This is a long book. It is very descriptive to the point that the first time I was in Lubeck as a visitor I recognized some of it based on this story.

This is a story of lost vigor due to an obsession with family tradition and status. There are two other books that are very similar, written in different periods. The first is Domby and Son by Charles Dickenson. The second is The Brothers Askanazi byJoseph Singer.

These books represent different cultures, but have the same themes.
Error parents
This is a long book. It is very descriptive to the point that the first time I was in Lubeck as a visitor I recognized some of it based on this story.

This is a story of lost vigor due to an obsession with family tradition and status. There are two other books that are very similar, written in different periods. The first is Domby and Son by Charles Dickenson. The second is The Brothers Askanazi byJoseph Singer.

These books represent different cultures, but have the same themes.
Ieslyaenn
As this wonderfully alive book is reviewed by voices stronger than mine, let me say this. I have re-read it several times and each reading reveals more of the individual characterizations. The sister’s lack of understanding of the responsibility of maintaining fortunes of the family, the squandering, the acquiescence, the results…all must be taken into account before the true greatness of Mann’s masterpiece can be fully internalized.
Ieslyaenn
As this wonderfully alive book is reviewed by voices stronger than mine, let me say this. I have re-read it several times and each reading reveals more of the individual characterizations. The sister’s lack of understanding of the responsibility of maintaining fortunes of the family, the squandering, the acquiescence, the results…all must be taken into account before the true greatness of Mann’s masterpiece can be fully internalized.
Anyshoun
This has to be one of the greatest books I have ever read, which is saying something considering I am including War and Peace is that group. Thomas Mann was a German author who won the Noble prize for literature and from what I read this seems like the best translation from the original German.It is the story of a middle class merchant family in the middle eighteen hundreds. The middle class was a merchant class as versus the aristocracy of the time. There was still a very strong class system that existed but this class did establish a lavish life style based on their income. The characters and period in history are richly described and really suck you into the story. Unfortunately Thomas Mann's other major work, the Magic Mountain in not in electronic formate but I plan to get a copy of this book. Because he is a German author, I am not sure how well known he is to the general reading public outside of Germany, but if you stumble across this book and this review, please read it, you won't be sorry.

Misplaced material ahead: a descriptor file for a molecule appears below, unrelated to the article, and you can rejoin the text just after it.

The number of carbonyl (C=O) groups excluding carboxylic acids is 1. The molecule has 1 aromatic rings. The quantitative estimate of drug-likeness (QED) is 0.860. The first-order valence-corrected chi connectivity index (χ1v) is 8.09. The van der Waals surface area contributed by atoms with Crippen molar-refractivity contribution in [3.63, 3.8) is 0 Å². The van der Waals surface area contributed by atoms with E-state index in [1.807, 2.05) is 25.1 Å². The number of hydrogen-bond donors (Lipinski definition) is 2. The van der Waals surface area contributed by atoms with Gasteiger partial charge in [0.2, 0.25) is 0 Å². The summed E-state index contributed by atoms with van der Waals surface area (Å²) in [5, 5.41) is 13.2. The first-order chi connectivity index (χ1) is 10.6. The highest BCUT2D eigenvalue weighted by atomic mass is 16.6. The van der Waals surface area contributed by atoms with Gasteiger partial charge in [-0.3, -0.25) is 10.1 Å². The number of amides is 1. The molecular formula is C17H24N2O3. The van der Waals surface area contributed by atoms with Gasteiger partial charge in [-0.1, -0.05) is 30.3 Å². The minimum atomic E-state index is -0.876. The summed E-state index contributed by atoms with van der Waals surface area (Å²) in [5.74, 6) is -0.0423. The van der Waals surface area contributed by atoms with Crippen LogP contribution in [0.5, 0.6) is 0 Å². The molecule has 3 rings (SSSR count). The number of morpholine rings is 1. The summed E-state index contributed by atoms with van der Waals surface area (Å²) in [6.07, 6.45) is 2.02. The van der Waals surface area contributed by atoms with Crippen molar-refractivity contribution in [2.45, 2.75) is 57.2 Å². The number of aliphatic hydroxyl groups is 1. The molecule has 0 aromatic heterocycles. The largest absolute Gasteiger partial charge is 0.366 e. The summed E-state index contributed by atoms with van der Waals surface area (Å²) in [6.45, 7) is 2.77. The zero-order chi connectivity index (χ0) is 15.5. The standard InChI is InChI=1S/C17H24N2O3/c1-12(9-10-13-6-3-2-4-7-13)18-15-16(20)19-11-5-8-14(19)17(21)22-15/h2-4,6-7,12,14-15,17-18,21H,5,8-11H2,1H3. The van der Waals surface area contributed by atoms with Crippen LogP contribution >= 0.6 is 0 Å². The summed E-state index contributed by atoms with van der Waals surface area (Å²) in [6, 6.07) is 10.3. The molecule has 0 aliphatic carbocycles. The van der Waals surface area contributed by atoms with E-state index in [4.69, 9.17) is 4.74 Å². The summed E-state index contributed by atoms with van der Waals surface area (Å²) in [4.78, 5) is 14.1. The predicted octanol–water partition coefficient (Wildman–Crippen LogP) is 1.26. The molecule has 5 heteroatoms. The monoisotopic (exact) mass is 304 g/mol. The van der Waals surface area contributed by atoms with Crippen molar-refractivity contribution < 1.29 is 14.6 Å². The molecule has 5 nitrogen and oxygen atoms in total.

Anyshoun
This has to be one of the greatest books I have ever read, which is saying something considering I am including War and Peace is that group. Thomas Mann was a German author who won the Noble prize for literature and from what I read this seems like the best translation from the original German.It is the story of a middle class merchant family in the middle eighteen hundreds. The middle class was a merchant class as versus the aristocracy of the time. There was still a very strong class system that existed but this class did establish a lavish life style based on their income. The characters and period in history are richly described and really suck you into the story. Unfortunately Thomas Mann's other major work, the Magic Mountain in not in electronic formate but I plan to get a copy of this book. Because he is a German author, I am not sure how well known he is to the general reading public outside of Germany, but if you stumble across this book and this review, please read it, you won't be sorry.
Steel_Blade
A true masterpiece and this is the best translation of it (Woods) that I've found. You owe it to yourself to read this at some point in your life. Witty, deep, complex, tragic, uplifting, beautiful, profound - it's all of these and more.
Steel_Blade
A true masterpiece and this is the best translation of it (Woods) that I've found. You owe it to yourself to read this at some point in your life. Witty, deep, complex, tragic, uplifting, beautiful, profound - it's all of these and more.
Jugore
This book is so well written. It's set in the 19th Century in Germany, but the characters and themes ring true today.
Jugore
This book is so well written. It's set in the 19th Century in Germany, but the characters and themes ring true today.